Nationwide house prices are overvalued by up to 10%, according to ANZ economists, but rather than prices falling, they suggest this overvaluation will slowly but surely be gobbled up by inflation.
ANZ economists make these comments in their September Property Focus report, which features the bank's annual survey of property investors.
"Based on some crude metrics, we’ve calculated that New Zealand house prices remain overvalued by up to 10% at the nationwide level," ANZ says.
"Rather than house prices falling from their current levels, we expect that the overvaluation will gradually be eroded by inflation."
"Further down the track demand for housing will eventually rise. This will be in conjunction with improving employment prospects and an improvement in the New Zealand’s economic growth story. The property market will continue to be an avenue for investors, but landlords will have to make the rental income sums work, rather then rely on capital appreciation as the foundation of their investment portfolios," the economists add.
Asked what the "crude metrics" used to determine the 10% overvaluation were, ANZ chief economist Cameron Bagrie said: "A combination of Tobin's Q, a composite model that uses income and borrowing costs and the implied rate of return."
The last Real Estate Institute of New Zealand (REINZ) figures show sales volumes rose 21.1% to 5,192 in August from the same month a year earlier, while the median price was NZ$355,00 up NZ$5,000 or 1.4%. Meanwhile, the latest realestate.co.nz property report shows asking prices for new listings jumping NZ$10,000, more than the usual winter/spring jump, in September from August.
For the year to June the Consumer Price Index was 5.3%, including a 2.3% rise in the December quarter when GST was hiked to 15% from 12.5%. The Reserve Bank's latest inflation expectations survey has respondents expecting inflation to be below 3% in both one and two years' time. The central bank has a 1% to 3% - on average over the medium term - target range for inflation.
'Most property investors expecting or hoping for a return to the heady, pre-crisis days'
Meanwhile, ANZ says its survey of property investors shows investors expect more short-term growth in their property value than they did last year.
"The largest proportion of respondents (36%) thought house prices would rise between 0- 2.4% over the next year," ANZ says. "To put this in context, back in 2007, the largest proportion expected 5%."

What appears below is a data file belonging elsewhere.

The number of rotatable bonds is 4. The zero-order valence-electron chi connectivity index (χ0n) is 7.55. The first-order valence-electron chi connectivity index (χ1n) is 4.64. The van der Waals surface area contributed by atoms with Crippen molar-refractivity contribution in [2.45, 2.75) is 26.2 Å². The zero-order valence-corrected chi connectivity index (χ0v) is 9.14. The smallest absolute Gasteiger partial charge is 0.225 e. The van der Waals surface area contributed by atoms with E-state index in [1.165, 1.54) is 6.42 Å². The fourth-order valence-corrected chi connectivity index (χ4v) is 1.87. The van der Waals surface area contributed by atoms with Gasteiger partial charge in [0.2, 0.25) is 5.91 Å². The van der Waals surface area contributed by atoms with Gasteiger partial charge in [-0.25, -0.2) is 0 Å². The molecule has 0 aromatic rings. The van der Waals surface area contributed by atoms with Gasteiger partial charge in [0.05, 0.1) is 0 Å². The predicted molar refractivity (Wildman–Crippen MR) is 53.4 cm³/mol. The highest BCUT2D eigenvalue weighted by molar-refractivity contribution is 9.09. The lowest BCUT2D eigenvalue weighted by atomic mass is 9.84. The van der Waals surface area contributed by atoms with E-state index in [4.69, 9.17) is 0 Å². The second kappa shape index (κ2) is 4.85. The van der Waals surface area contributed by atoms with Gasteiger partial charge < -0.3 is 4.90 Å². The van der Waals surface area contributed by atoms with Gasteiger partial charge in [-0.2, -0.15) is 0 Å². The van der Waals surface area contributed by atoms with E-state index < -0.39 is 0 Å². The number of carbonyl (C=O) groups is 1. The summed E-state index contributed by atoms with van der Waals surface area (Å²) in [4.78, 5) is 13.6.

"Looking out over the next five years, most respondents (32%) thought house prices would increase between 6 and 10%. Back in 2007 this figure was 7½ %. This isn’t too dissimilar and suggests that most investors are expecting (or hoping for) a return to the heady, pre-Global Financial Crisis days. Almost nine out of ten investors intend to hold onto their properties for the longer term. There was also an increase in the number of long-term investors planning to renovate or develop their property. On the flip-side, fewer investors are intending to purchase another property."
As for rents, ANZ says an increasing proportion of property investors expect rents to rise faster next year. It says 80% expect growth in rents over the current year, up from 75% last year.
"Increasing rental growth is expected for the survey horizon of five years. The average rate investors expect rents to increase by in the next five years is 6-10%."
The annual ANZ survey of property investors is done in conjunction with the NZ Property Investors’ Federation. It involved an online survey of 1,806 interviews with New Zealand property investors during three weeks in July.
'Floating mortgages better than fixed'
As for home loan borrowers, the ANZ economists suggest floating remains a better option than fixing. See all the banks' advertised home loan rates here.
"Mortgage rates have held stable for almost six months. With global uncertainty likely to delay the timing of Reserve Bank Official Cash Rate increases until well into 2012, it is difficult to argue that there is a strong case for fixing, at least from a cost perspective. Floating remains the cheapest rate. As such, we favour remaining on floating. Although the OCR is set to rise in time, this depends crucially on global financial markets stabilising, and on the fallout here in New Zealand being limited. This is a high hurdle. Meanwhile, time is on the borrower’s side."
The OCR is currently 2.5%.